Mad King Ludwig II: A Life Of Mystery And Arts
His story is very different to the typical story of other kings. For instance, looking back in 1873 when he, at just 18 years old, acceded to the throne, he said: “I became king much too early (…) Suddenly I was snatched away from my books and set on the throne.” As a matter of fact, he was well known as an eccentric man, and his heritage is more about culture than of great victories in battle. His reign was defined by a love of art history and architecture, the latter of which included the construction of great fairytale castles, including the so-called ‘Disney Castle’ – Neuschwanstein Castle – something that earned him the nickname Märchenkönig, or the fairytale king. Ludwig II was also the patron of composer Richard Wagner, who described him as “unfortunately so beautiful and wise, soulful and lordly.” Ludwig financed Wagner’s whole life, both for creating his art and also paying for the construction of his house and the Festspielhaus of Bayreuth, an opera house. Ludwig II was a patron of the arts in general, founding many opera festivals in Bavaria that are still celebrated today.
Ludwig was a solitary spirit who liked to repose in the nature around his palaces, surrounded by classical music and paintings. Ludwig also left a large collection of unfinished sketches that are today housed in the Ludwig II Museum in Herrenchiemsee, Bavaria. Ludwig spent his life trying to repress his homosexuality because of his Catholic beliefs, but he repeatedly fell in love with astonishingly beautiful men. Ludwig is fondly remembered by the Bavarian people, who refer to him as unser kini, or our king in Bavarian dialect.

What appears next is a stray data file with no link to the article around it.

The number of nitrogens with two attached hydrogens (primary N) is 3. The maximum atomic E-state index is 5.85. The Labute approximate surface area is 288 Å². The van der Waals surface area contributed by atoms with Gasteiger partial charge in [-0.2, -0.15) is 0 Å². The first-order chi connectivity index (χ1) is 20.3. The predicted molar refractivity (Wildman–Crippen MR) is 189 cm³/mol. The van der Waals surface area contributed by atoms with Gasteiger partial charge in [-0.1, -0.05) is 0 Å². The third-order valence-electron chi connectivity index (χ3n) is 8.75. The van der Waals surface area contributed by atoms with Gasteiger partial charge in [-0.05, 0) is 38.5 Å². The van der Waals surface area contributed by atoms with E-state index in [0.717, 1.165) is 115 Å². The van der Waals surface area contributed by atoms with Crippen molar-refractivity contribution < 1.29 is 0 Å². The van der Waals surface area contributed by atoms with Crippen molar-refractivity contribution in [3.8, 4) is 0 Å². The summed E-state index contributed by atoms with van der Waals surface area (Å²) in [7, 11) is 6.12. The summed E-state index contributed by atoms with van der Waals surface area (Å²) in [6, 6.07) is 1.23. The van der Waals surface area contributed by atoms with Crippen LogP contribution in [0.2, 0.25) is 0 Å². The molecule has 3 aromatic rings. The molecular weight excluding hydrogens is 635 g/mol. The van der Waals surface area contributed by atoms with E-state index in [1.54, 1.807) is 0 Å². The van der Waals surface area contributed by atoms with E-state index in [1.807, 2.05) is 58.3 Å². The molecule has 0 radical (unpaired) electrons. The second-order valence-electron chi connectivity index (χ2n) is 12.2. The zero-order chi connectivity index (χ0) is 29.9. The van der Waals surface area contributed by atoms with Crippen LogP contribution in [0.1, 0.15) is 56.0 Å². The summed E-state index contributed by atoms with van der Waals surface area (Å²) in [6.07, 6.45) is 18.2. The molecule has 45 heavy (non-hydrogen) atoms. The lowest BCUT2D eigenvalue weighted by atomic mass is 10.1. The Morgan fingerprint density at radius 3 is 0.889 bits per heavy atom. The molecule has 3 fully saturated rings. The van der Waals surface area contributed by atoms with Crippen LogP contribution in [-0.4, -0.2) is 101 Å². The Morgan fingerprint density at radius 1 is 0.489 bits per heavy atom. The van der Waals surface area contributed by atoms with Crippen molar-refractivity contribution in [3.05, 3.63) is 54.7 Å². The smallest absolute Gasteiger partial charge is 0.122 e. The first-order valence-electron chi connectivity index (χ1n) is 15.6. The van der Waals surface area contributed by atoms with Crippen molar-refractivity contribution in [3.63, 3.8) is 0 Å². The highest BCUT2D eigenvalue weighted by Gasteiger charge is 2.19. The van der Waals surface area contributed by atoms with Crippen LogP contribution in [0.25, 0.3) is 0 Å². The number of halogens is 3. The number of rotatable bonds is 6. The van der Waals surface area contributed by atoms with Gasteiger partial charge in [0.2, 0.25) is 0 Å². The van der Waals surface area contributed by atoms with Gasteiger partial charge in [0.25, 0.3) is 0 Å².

With this background, it comes as no real surprise to learn that Ludwig II was utterly disinterested in politics. So much so, in fact, that he ruined Bavaria’s finances. The Bavarian royal coffers were empty, and Ludwig proceeded with the building of his most ambitious project, Neuschwanstein. Neuschwanstein was not his only large architectural project, he also built Hohenschwangau. Inside, there are a lot of paintings inspired by Wagner’s operas, although the project was never finished as Ludwig envisioned because of the death of Ludwig Linderhof, who was working on the project. The park in the gardens also featured a cave equipped with electricity in which opera singers performed. He also built a lodge called Hunding that was inspired by Wagner’s The Valkyrie, and the general flow reflects Ludwig’s admiration for the French Ancien Régime.
The decision to proceed with Neuschwanstein was the straw that broke the camel’s back, when in the April of 1886 he asked for a credit of six million Marks from Otto von Bismark with the intent to complete the castle after the ministers refused to give him the funds. His artistic, decadent attitude had exasperated his ministers. From this point on, the mystery around Ludwig’s life becomes darker. Two months after this incident, two doctors were called and declared Ludwig insane. The diagnosis was paranoia, a sort of a modern schizophrenia that left a lot of people in an uncertain situation. Among them was Empress Elisabeth, known as Sissi, friend to Ludwig, who declared: “The king was not insane; he was just an eccentric personality living in a world of dreams. They could have treated him better and avoided giving him such a horrible end.”
The days after the medical declaration were days of agitation for Ludwig II. He stated that the doctors were falsifying his mental condition, and he feared that a betrayal was likely. He was not wrong. On June 12th, he was arrested and forced to move to the castle of Berg, near Munich. He died just one day later.
His death is the culmination of his mysterious life. Ludwig belonged more to the world of poets, to the sentimental atmosphere of certain literary movements, than to the Sturm und Drang of his land.